” Things are not really as bad as it seems. Customers are coming in but what we have noticed is that people don’t stay out for too long. They come and go as others are coming in.” said the bar staff.
At a popular garden in Garki 11, our reporter observed that business was moving but not as it used to be.Customers were coming in but they were not staying for too long.
It was obvious that patronage has reduced . ” All die na die”, said Ikenna, an Igbo businessman living at Abuja. ” Something must kill man. If not sickness, then bomb blast or something else. Some people have stayed in their homes, hale and hearty but something came and killed them. It’s very okay to hang out but one has to be careful.
“My wife used to hang out with me but not anymore. Since the blasts,she has become fearful and she doesn’t go out once it’s 7pm. I understand her fears, but sometimes, I think she is overdoing it because bombs don’t happen everyday in Abuja. It hasn’t happened recently and we shouldn’t think bomb all the time.”
Nze Paulinus Obieze, another resident told Saturday Vanguard that he has devised another means of catching his fun. ” I don’t patronise beer parlous as to sit down and drink at the restaurants . During the week, I try and restrain myself and my wife keeps some at home. Even when there is none, I go the beer parlours, buy my drinks and take them home. I have to avoid the joints until security is restored in the country. My wife is also a good cook and so, on weekends, my friends come to the house and my wife prepares the delicacies and some other weekends, we visit another friend.
“Today in my house, you can get catfish pepper soup, nkwobi, isiewu and where my wife cannot prepare it, we send somebody to go and buy and bring to the house and we gather as friends to make merry. But nothing can match the fun of hanging out and that is why I pray that government do all they can to restore security in the country”.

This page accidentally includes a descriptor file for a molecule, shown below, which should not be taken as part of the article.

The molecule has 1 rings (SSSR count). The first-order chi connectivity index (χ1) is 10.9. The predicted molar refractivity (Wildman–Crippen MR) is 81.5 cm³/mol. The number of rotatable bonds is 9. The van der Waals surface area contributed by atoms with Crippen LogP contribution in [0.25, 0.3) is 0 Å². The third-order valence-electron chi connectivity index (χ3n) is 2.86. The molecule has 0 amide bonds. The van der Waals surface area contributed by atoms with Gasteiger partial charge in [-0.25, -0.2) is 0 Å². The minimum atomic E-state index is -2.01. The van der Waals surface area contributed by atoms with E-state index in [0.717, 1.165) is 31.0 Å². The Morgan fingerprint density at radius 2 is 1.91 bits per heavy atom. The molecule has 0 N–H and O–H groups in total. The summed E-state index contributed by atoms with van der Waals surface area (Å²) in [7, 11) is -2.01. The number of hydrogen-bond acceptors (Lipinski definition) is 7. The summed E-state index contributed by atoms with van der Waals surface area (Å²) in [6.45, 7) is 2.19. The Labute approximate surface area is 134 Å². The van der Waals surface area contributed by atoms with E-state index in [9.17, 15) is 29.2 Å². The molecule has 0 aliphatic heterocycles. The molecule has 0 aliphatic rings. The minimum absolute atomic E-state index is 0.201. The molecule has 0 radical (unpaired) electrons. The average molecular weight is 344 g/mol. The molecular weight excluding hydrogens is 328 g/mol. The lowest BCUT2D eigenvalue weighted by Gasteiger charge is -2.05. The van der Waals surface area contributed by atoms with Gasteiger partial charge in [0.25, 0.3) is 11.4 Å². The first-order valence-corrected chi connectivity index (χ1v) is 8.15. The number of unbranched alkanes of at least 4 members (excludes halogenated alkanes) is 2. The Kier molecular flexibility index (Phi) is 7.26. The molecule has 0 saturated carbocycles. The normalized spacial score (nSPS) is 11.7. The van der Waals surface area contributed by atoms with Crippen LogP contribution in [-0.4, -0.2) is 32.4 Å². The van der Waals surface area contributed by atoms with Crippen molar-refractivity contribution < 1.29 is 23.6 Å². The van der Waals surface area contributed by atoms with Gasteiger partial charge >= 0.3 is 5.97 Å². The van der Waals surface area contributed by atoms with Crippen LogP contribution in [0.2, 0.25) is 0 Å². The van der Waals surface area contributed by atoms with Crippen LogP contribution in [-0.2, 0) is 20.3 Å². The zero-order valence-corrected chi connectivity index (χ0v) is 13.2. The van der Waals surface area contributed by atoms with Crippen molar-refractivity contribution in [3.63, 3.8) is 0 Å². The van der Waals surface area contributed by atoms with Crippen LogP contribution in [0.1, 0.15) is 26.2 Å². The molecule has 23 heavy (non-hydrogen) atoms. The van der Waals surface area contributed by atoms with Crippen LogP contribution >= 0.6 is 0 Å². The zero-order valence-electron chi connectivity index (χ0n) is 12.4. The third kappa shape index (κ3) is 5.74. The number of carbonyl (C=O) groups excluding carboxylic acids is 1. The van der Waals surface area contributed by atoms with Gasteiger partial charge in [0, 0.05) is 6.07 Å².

But not everywhere in Abuja is affected by this development. In places located close to Transcorp Hilton Hotel, there was never a dull moment as fun-lovers who patronised the place sat in colonies, enjoying snacks and drinks. The security situation never affected business that much as the road leading to the park’s gate was lined with food-vendors, mallams selling suya and others.
When the bomb blasts in FCT were still fresh, Saturday Vanguard learnt there was great fear but that fear we learnt is dying.
Memuna, a single lady living in Abuja metropolis and working in a government establishment said she still hangs out at night with her friends.
“I never stopped but I’m aware some of my friends stopped hanging out. What they do now is once it is 5 pm, the official closing hour for workers, especially those working with the government, they head to their various homes and retire for the day with their families, while to a whole lot of others like me, it’s time to commence another round of life to unwind the day’s stress.
How long does one have to live that one has to scurry home after the day’s stress? I have to unwind because I know how my schedule in the office is. There is only one life and I have to live it well. Personally, I don’t drink alcohol but I catch fun with what I drink. Just staying out and seeing others catch fun releases stress. Listening to music from band stands eases stress”.
Despite the odds, Saturday Vanguard can reliably inform that a lot of Abuja residents have discovered some kind of addictive evening fun-time in the city and are savouring it.There are no strictly restricted areas to roll with as night enjoyment cuts across garden and parks, night clubs, eateries, hotels, brothels, among other regular hang-outs.
Although life in Abuja is highly expensive,the business is expanding and better ways of attracting and keeping customers are being invented. A manager of a major restaurant at Garki 2 said they are still getting high patronage. ‘” There is high patronage of customers, demand for drinks and appeal to extend our closing time. We also have a disc jockey who provides music as part of the evening activities. It is obvious that we make good business and our customers are happy.”